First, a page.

On December 2nd, we held our second satellite event of the semester and had over 80 attendees. At “Edify,” three undergraduate students spoke about the importance and impact of obstacles that interfere with education and education reform.

Our first speaker was Therese Rajasekera, who is a fourth-year studying neuroscience and Spanish. Her talk was focused on the work she has done partnering with the Department of Social Change (also known as Buckeye Civic Engagement Connection) and East High School here in Columbus. Therese shared her experience of leading a group of students and volunteers involved in TED-Ed, which is a division of TED that connects students and community members in order to empower and educate. The program between TEDxOhioStateUniversity, BCEC and East High School is centered around 4 categories: creativity, character, starting the case and stirring up change. TED-Ed is a year-long mentoring program which culminates in the high schoolers presenting their own TED-style presentation. The impact of the program can be huge, as it has been found that 55% of at-risk youth who have a mentor are more likely to enroll in college. Additionally, one of the greatest benefits of having a mentor is the reduction of depressive symptoms. Therese concluded her talk with an ambitious call to action; “As people with the privilege of a college education, we have the opportunity and the responsibility to utilize our skills to engage with and empower our youth. I encourage you to find a way to get involved with a cause you care about and utilize your unique skills to give back.”
The night’s second speaker was Flora Hong, who is a third-year studying neuroscience and developmental psychology. She spoke about zero tolerance policies and their effects. She shared that there is no evidence to show that ZTPs stop violence, and that “95% of out-of-school suspensions nationwide are for nonviolent, minor misbehaviors, such as being disruptive, dress code violations, tardiness or truancy.” Since ZTPs are especially harmful to districts with underprivileged students, an adjustment to the policies can cause astounding progress. An LA school district installed washing machines in their schools, and thus 93% of students had better attendance, and 95% of their students showed more motivation in class and were more likely to join extra-curricular activities. Flora also mentioned the school-to-prison pipeline: a metaphor used to illustrate how repeated interaction with criminal justice systems at a young age can lead to mass incarceration and the targeting of minorities (ACLU). Flora detailed her call to action in two steps: 1) remove zero tolerance policies and 2) implement restorative justice.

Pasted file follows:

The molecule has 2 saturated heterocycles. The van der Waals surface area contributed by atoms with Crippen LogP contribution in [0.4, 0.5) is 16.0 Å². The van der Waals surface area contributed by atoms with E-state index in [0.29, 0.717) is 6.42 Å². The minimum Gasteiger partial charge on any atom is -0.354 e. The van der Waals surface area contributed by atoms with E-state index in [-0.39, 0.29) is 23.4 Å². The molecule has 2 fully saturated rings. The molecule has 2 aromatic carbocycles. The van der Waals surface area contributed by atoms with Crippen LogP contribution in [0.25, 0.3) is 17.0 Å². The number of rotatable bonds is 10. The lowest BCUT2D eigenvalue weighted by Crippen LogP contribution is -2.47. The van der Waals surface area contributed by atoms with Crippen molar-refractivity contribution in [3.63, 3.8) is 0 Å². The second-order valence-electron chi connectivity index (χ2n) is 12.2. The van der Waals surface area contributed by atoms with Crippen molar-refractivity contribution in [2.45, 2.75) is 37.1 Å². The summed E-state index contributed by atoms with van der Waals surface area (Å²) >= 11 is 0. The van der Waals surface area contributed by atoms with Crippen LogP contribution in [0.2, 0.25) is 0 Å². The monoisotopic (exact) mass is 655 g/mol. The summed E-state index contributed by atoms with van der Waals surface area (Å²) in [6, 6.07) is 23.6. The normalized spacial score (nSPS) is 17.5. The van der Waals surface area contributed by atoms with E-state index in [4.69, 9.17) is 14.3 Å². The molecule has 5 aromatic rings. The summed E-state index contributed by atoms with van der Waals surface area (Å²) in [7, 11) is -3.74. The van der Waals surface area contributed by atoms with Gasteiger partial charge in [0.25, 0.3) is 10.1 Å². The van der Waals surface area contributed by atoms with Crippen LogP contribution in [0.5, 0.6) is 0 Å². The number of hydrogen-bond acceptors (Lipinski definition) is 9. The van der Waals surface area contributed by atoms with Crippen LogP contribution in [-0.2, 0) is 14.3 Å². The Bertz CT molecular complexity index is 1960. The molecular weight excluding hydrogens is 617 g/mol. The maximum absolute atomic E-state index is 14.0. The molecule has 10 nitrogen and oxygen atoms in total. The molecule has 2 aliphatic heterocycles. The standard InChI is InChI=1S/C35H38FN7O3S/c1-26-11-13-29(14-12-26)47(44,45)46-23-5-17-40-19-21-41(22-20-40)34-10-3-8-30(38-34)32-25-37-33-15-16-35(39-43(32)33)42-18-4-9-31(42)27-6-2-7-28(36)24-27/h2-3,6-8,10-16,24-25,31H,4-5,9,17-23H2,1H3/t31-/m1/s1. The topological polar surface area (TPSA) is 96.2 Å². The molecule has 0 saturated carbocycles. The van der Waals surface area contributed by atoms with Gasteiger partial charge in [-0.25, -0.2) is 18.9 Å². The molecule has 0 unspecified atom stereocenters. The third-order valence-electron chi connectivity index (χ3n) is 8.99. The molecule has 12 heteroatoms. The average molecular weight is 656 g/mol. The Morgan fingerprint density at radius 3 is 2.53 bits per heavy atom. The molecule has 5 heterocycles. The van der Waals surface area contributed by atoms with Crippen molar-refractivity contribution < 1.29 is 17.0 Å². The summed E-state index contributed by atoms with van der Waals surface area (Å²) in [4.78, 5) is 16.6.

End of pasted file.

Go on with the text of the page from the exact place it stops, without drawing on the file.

Our final speaker of the night was Juli Sasaki, a third-year studying art education and design. Juli explained what her organization—The Visible Invisible—is and how it benefits homeless youth in central Ohio. The Visible Invisible is a student organization that raises awareness of the problem of homeless youth and volunteers by way of teaching art classes at Star House, which is a drop-in center for homeless youth. Juli spoke with the audience about planning an art exhibition with her friends Waverly and Audrey, who she later revealed are two homeless youth living in a tent in Columbus. The exhibition, held last April, featured art and photography by homeless youth, Ohio State students and local artists of M I N T Collective. Juli also shared that over 50% of homeless youth report childhood physical or sexual abuse, and that they are twelve times more likely to die than housed youth. With 1200-1500 homeless youth in central Ohio, Juli’s talk detailed the lives of people Ohio State students may pass every day walking down High Street. Juli encouraged everyone to use their creativity to benefit those who are less fortunate. She left the audience with her thoughts on experiential education: “I think education is the key to success. I think education gained through experience can be more valuable than traditional education.”